From “Alice, Where Art Thou?” by Vincent Starrett (1949):
“Quaint child, old-fashioned Alice, lend your dream:
I would be done with modern story-spinners,
Follow with you the laughter and the gleam:
Weary am I, this night, of saints and sinners.”
Although this course has given me endless food for thought, since the term’s beginning one question has continually resided in the back of my mind: ‘What is the city?’ Each text, in its own speculative way, poses as an answer to this query. As can be expected, there is no common agreement: is the city a reflection of our societal values? A glorified prison? A commercialized celebrity junkyard? A sprawling cyber network? A magnet for depravity and squalor? Even our own city, Vancouver, opposes definition due to its contrasting, multi-faceted, and ever-shifting nature. However, the thematic variance we have encountered in our texts combined with this description of Vancouver actually points to an answer: The city is fluid and adaptable.
In addition to changing conceptions of the city, another aspect of the course texts that has stuck out to me is the focus on dreams and dreaming; a fitting focus, since science fiction is a speculative genre that “dreams” itself into existence. Just like the differing cityscapes we encountered, dreamscapes and the act of dreaming have been approached varyingly, from Neuromancer’s “dreaming real” to Perdido Street Station’s dream-sucking, nightmare-inducing slake moths. Although seemingly detached topics, I feel that a connection can be made between the multiple representations of dreaming and the idea of “what” a city is. After all, dreams are also fluid, ever-changing, and adaptable; in this vein, I propose that the city is a dream.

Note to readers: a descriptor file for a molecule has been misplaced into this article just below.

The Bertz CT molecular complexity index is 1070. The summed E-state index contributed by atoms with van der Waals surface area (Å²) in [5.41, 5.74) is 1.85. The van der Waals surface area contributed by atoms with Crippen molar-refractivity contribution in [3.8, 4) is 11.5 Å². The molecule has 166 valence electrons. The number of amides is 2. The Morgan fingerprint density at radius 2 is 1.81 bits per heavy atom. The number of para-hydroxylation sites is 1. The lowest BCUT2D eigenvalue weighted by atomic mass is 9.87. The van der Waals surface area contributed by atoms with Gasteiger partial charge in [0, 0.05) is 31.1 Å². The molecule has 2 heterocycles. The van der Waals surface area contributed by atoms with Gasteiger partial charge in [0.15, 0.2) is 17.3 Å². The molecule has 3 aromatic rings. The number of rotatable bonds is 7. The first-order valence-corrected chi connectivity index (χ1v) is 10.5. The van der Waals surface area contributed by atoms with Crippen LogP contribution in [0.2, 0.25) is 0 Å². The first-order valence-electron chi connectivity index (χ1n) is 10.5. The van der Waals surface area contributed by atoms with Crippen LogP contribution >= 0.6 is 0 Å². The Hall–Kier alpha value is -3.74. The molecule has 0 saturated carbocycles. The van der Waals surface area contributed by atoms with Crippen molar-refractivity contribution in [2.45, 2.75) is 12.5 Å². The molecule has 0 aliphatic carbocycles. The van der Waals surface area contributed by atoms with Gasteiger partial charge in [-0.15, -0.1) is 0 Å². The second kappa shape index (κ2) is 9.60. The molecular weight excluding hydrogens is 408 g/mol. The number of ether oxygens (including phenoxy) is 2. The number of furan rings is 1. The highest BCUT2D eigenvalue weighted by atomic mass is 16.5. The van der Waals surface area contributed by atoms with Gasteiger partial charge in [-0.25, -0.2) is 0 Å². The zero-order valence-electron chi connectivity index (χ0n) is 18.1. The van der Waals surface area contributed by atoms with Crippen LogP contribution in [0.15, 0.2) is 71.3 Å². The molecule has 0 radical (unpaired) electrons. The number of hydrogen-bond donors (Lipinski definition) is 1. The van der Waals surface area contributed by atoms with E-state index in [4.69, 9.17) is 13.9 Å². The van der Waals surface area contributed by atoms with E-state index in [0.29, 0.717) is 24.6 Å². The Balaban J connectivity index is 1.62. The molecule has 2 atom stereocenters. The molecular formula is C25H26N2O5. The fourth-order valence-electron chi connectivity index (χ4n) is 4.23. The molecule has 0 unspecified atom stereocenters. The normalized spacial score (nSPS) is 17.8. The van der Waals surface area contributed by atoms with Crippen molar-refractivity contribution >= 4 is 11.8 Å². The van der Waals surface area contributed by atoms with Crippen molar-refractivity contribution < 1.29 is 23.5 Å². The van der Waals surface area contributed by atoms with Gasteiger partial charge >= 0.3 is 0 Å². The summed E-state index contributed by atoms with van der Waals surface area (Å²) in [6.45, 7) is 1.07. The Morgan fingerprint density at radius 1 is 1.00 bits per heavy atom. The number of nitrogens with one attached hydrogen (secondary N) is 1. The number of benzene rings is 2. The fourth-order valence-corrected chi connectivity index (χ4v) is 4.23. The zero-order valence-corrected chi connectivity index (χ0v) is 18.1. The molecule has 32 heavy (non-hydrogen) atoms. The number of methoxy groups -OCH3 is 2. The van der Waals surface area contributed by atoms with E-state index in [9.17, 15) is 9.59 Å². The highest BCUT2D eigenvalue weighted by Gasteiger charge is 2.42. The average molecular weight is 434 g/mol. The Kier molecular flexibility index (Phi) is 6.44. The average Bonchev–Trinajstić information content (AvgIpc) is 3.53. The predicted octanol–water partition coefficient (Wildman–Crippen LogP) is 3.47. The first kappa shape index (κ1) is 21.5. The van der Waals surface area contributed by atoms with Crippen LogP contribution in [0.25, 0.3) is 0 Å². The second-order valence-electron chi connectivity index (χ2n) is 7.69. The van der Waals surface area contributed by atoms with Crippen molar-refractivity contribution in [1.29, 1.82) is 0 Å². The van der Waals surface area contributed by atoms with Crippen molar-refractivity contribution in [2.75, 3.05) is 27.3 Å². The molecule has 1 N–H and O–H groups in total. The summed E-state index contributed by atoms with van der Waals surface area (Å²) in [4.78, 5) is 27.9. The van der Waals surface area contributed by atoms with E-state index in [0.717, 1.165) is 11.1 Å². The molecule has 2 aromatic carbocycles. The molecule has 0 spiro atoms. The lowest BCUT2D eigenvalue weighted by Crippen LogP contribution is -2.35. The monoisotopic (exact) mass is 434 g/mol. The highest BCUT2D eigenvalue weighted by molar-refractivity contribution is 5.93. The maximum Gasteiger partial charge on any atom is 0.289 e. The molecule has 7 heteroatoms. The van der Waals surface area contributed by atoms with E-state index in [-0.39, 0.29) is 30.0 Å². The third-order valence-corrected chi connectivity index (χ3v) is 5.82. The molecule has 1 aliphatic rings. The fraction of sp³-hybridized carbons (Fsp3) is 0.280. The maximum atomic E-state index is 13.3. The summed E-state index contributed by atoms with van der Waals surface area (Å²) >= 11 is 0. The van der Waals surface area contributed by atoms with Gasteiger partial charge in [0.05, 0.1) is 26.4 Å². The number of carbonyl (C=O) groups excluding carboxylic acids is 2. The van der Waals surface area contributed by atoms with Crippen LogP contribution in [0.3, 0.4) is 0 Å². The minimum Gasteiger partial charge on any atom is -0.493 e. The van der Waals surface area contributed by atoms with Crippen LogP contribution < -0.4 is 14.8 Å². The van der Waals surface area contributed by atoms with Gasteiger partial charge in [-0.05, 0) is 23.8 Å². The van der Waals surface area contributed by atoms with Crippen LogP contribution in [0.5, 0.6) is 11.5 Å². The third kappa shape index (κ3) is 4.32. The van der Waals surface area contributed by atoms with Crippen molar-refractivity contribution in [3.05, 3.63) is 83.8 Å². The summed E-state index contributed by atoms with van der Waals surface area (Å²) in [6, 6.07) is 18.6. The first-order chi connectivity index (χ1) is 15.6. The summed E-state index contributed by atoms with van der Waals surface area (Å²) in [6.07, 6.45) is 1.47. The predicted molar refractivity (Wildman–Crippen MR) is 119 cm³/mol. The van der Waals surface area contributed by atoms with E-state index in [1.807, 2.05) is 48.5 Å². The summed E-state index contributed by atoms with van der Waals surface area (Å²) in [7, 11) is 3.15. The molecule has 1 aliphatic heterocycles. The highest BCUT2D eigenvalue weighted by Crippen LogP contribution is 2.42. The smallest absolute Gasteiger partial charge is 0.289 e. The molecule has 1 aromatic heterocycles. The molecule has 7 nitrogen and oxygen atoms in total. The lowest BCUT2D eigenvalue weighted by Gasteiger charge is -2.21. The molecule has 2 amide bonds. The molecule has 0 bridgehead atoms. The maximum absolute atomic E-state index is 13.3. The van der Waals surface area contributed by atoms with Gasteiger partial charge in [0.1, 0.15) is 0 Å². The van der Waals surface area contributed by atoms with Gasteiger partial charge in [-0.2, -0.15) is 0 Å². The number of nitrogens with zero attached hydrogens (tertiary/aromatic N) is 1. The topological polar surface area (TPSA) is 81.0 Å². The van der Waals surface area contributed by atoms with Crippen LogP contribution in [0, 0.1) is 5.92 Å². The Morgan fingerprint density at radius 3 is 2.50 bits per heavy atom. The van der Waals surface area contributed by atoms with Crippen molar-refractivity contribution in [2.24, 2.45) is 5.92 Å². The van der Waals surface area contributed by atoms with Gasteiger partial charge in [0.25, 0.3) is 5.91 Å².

To explore the dream/city, I will draw examples from some of the texts we have examined so far that refer to dreamscapes and, in turn, comment on different aspects of the city. Here’s an augmented example:
The City Dreams for Us
In We, D-503 dreams up what the city excludes: color, oozing mess, mysticism. He states that dreams are a “serious psychic disease,” a term which the reader knows also characterizes the society encased by the glass city itself. Here, I argue that the city is the real dream, i.e unsustainable, acknowledged by the One State’s desire to remove “fancy” (the ability to dream) from its denizens’ minds, in part by covering everything in glass (which leaves nothing to the imagination). If the citizens don’t dream, then the false dreams of the city can continue to reign.
Some other ideas I plan to explore in this way are the city as reflecting a dream’s amalgamation of nonsense (referring to Patchwork Girl), the city as “dreamland” (looking at Koolhaas’ history of Coney Island) the city as nightmare (using Perdido Street Station), and the city as the thin line between dream and reality (referring to Neuromancer). Overall, I hope to draw attention to a few different aspects of the word “dream”, eventually coming to a cohesive whole, a patchwork of my own, which composes a new way of conceiving the “city”.
One of my favorite “dreams” from the course:
However, the continual focus on dreamscapes might draw attention away from the equally important idea that the city is fluid. In order to keep these ideas constantly linked, I will provide photographs of Vancouver that exemplify whatever subcategory of the dream/city is being explored. This way, I’m not only able to use Vancouver as an example of how the city is adaptable (since the photographs will reflect varying texts and themes), but may signify the visual nature of dreaming.